Saturday, January 15, 2005

Not To Get Off On A Rant Here...

All right, I've had it.

It was this little innocent story that drove me to write this rant, and it's not going to be nice. But first, the story...

After spending 10 days in London with friends who were outspoken about their disdain for President Bush's policies, Berns Rothchild came home wishing she had a way to show the world she didn't vote for him.

"I sort of felt ashamed, and didn't really want to be associated with being an American," said Rothchild, who lives in New York City and voted for John Kerry.

Her mother had a suggestion: bracelets, inspired by the Lance Armstrong Foundation's popular "LIVESTRONG" bands, that would signal opposition to Bush.

Thousands of miles away, two women in Idaho had the same idea. So did a woman in Kansas. The result? At least three separate bracelet ventures targeting left-leaning citizens who want to wear their political affiliation on their wrists — and at least one competitor bearing the opposite message.

Rothchild, 35, is selling blue bracelets that say "COUNT ME BLUE," while Laura Adams, of Fairway, Kan., offers blue bracelets that say "HOPE." The McKnight family, of Moscow, Idaho, is even more direct; their black bracelets proclaim: "I DID NOT VOTE 4 BUSH."

"It's kind of like saying, 'This is my tribe,'" said Adams, 43, a Kerry supporter, who was inspired by her 14-year-old stepson's yellow Lance Armstrong band.

It's unlikely the wristbands will ever have the widespread appeal of the bands created by the Lance Armstrong Foundation, which have sold about 31 million so far to raise money for cancer research. Brenda McKnight, 40, said her family has sold roughly 4,000, and Adams said she has sold about 3,300. Rothchild has sold about 500 since her Web site launched Monday.

But all three ventures also have the aim of raising money for a variety of organizations.

Rothchild, who is selling the bracelets on the Web in packages of 10 for $20, plans to give part of her profits to UNICEF (news - web sites), and Adams has donated money from the sale of her $3 bracelets to Save the Children and Habitat for Humanity.

The McKnights are auctioning their bracelets on eBay and selling them for $3 each on their Web site, where buyers can vote for one of six organizations that will receive a portion of the proceeds.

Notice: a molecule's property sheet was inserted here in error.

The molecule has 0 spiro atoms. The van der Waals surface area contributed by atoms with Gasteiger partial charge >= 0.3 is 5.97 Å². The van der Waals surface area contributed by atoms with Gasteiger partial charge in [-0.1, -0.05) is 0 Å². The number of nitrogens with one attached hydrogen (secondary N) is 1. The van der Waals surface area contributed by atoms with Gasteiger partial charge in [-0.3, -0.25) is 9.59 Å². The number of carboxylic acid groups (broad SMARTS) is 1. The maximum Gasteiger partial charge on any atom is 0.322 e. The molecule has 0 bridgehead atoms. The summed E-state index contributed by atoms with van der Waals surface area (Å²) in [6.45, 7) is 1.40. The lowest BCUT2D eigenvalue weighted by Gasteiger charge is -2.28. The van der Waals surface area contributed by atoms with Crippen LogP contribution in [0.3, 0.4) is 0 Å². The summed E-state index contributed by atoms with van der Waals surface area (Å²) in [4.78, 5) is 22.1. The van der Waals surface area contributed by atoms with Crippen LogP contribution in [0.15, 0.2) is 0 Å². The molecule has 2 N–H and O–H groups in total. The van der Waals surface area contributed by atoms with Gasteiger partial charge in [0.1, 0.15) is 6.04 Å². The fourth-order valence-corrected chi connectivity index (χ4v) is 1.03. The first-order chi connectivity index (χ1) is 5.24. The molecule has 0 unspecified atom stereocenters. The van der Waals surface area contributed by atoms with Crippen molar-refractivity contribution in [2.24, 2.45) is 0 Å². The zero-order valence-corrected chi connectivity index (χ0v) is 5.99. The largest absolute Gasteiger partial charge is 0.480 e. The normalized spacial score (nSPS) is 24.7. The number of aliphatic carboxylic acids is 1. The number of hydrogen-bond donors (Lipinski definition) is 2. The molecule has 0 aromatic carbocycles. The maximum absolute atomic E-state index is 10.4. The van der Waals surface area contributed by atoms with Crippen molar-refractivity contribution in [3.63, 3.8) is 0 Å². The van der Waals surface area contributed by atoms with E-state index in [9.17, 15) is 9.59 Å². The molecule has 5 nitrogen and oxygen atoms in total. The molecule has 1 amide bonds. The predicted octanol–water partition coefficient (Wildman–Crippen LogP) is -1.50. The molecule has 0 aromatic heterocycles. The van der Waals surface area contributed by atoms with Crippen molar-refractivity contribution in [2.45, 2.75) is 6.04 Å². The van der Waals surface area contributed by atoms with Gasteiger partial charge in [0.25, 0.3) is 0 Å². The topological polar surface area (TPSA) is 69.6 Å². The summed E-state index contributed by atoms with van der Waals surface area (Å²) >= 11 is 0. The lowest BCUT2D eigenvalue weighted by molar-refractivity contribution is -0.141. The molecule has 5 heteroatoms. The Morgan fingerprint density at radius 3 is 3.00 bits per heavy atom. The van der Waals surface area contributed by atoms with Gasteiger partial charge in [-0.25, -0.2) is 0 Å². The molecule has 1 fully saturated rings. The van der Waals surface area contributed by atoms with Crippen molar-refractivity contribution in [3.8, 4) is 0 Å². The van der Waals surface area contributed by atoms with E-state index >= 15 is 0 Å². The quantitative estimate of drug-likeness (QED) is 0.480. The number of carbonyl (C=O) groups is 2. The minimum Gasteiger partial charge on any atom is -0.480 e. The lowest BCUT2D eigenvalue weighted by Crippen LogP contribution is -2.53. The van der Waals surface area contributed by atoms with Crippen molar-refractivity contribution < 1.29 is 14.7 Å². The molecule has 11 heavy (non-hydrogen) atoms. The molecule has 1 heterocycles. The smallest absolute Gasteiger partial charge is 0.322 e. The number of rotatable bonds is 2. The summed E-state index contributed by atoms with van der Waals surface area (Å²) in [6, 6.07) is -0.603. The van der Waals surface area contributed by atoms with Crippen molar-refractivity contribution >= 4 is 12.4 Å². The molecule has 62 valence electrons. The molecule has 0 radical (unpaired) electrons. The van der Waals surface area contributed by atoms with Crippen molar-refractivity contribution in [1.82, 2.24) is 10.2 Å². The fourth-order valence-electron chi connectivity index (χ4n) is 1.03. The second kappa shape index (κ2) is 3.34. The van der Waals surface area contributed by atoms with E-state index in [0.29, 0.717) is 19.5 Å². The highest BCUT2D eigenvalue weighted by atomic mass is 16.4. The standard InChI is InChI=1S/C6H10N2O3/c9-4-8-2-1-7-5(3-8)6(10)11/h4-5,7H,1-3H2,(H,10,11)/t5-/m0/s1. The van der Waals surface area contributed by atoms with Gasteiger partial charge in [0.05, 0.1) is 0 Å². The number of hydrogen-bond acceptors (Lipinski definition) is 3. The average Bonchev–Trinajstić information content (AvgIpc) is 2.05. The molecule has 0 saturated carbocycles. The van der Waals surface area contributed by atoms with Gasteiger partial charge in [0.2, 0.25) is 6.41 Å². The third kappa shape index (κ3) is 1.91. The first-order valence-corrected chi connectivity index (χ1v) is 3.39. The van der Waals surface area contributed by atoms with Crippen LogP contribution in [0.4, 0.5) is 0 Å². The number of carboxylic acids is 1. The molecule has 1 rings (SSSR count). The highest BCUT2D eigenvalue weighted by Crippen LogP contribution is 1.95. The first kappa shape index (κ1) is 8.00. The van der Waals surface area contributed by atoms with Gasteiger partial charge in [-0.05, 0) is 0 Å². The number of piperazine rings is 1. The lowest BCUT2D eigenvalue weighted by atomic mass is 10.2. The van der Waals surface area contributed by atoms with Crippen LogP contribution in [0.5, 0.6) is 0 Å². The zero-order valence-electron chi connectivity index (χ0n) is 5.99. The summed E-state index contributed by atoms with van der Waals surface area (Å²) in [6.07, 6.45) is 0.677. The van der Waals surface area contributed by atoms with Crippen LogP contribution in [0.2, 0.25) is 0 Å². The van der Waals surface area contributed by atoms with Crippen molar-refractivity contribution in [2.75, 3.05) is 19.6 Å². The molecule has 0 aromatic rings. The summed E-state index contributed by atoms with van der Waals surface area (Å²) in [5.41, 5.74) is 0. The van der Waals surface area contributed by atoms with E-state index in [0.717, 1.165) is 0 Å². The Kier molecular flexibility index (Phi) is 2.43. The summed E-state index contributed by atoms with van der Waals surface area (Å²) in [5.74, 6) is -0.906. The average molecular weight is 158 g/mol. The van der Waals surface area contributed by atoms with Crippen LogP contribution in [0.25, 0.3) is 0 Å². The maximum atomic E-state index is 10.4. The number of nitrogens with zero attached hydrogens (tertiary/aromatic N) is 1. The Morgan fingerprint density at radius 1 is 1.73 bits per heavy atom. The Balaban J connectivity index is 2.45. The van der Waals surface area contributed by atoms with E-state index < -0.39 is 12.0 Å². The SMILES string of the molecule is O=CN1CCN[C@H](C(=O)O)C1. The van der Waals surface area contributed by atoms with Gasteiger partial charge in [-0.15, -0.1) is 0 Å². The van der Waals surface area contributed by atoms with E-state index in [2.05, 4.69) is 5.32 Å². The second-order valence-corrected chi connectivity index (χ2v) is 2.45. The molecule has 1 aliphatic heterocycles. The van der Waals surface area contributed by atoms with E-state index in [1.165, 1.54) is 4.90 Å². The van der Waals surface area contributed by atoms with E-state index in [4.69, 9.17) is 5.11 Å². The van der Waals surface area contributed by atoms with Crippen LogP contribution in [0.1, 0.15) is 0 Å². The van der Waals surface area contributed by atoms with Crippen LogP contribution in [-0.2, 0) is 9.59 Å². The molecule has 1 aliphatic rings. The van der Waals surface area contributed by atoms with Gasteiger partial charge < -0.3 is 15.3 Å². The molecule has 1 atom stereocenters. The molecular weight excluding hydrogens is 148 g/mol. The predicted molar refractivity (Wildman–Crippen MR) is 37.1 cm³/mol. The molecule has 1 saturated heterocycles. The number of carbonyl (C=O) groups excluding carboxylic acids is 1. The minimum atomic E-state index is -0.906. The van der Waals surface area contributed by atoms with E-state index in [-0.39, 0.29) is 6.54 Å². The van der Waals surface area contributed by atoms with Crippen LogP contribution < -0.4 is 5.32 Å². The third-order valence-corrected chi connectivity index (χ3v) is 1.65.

So far only McKnight said she has received e-mails criticizing the bracelets as unpatriotic. But Rothchild said her venture has spawned a counter-protest — from her Republican father.
The end of the article details an effort by this woman's father to sell red armbands, but it's irrelevant. The line that drove me nuts was the bold italicized one in the second paragraph. Maybe it's just because of who I am, but reading that line made me want to slap this woman's face off my computer screen. She's not some idiot college kid with long hair who hasn't showered in three weeks. She's 35 years old, for crying out loud.

My parents came to this country as immigrants. My dad and mom came here and worked like crazy to build a better life for their family. But they also knew that there was no other place on our planet that affords such an opportunity to immigrants and citizens alike -- work hard, perhaps catch a few breaks, and you can build a great life. My parents did, which is the major reason why my life is damn good (and why my sister and brother also have terrific lives).

Sometime in the 1980's, my dad became an American citizen, and soon thereafter, my mom followed suit. This wasn't an easy decision for them, practically or personally -- you can't maintain dual citizenship with India, and giving up their Indian citizenship meant that it would be more difficult to travel back and forth to visit the bulk of our extended family (that's one reason my mom waited a few additional years) . Personally, that's also a difficult choice -- I don't know this myself, but I don't think that you don't give up that part of your identity without at least some regret. But my parents chose to do it, in part because they lived here and wanted to stay, and in part because this country had done so much for them.

For the past two months, I've had to listen to liberals walk around bemoaning the election. That's fine -- I did plenty of bellyaching in 1992 and 1996, and later expressed tons of outrage at my fellow countrymen for their failure to be outraged over Clinton's dalliance over Lewinsky. I even, on occasion, have expressed disappointment in my countrymen, my government and my country as a whole.

That doesn't mean I'd ever give up my birthright as an American. And if you're willing to feel that way over an election result, then maybe you should seriously consider leaving for Canada, or some other place.